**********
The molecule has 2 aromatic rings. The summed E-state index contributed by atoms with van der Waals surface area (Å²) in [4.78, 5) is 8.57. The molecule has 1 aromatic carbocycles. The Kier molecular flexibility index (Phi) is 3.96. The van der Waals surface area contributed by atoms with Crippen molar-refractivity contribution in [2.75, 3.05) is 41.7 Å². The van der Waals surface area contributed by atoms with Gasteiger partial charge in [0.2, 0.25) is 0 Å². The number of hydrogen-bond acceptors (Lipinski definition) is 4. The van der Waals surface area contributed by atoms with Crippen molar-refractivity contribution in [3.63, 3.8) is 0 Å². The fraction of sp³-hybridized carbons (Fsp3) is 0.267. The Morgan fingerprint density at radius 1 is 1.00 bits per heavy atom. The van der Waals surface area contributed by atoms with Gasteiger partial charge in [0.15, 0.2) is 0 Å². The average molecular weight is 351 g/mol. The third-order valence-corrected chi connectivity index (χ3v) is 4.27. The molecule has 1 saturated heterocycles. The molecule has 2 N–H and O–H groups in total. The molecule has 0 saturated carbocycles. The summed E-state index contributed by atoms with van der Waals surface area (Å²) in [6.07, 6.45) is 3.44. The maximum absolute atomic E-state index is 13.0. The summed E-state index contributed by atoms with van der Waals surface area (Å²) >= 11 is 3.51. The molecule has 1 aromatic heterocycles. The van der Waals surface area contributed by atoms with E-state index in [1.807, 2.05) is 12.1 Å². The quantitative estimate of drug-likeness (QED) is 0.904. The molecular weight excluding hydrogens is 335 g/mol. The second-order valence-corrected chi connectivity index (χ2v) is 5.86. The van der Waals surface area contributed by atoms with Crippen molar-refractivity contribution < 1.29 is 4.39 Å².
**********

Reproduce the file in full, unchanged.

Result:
The molecule has 2 aromatic rings. The summed E-state index contributed by atoms with van der Waals surface area (Å²) in [4.78, 5) is 8.57. The molecule has 1 aromatic carbocycles. The Kier molecular flexibility index (Phi) is 3.96. The van der Waals surface area contributed by atoms with Crippen molar-refractivity contribution in [2.75, 3.05) is 41.7 Å². The van der Waals surface area contributed by atoms with Gasteiger partial charge in [0.2, 0.25) is 0 Å². The number of hydrogen-bond acceptors (Lipinski definition) is 4. The van der Waals surface area contributed by atoms with Crippen molar-refractivity contribution in [3.63, 3.8) is 0 Å². The fraction of sp³-hybridized carbons (Fsp3) is 0.267. The Morgan fingerprint density at radius 1 is 1.00 bits per heavy atom. The van der Waals surface area contributed by atoms with Gasteiger partial charge in [0.15, 0.2) is 0 Å². The average molecular weight is 351 g/mol. The third-order valence-corrected chi connectivity index (χ3v) is 4.27. The molecule has 1 saturated heterocycles. The molecule has 2 N–H and O–H groups in total. The molecule has 0 saturated carbocycles. The summed E-state index contributed by atoms with van der Waals surface area (Å²) in [6.07, 6.45) is 3.44. The maximum absolute atomic E-state index is 13.0. The summed E-state index contributed by atoms with van der Waals surface area (Å²) >= 11 is 3.51. The molecule has 1 aromatic heterocycles. The van der Waals surface area contributed by atoms with E-state index in [1.807, 2.05) is 12.1 Å². The quantitative estimate of drug-likeness (QED) is 0.904. The molecular weight excluding hydrogens is 335 g/mol. The second-order valence-corrected chi connectivity index (χ2v) is 5.86. The van der Waals surface area contributed by atoms with Crippen molar-refractivity contribution < 1.29 is 4.39 Å².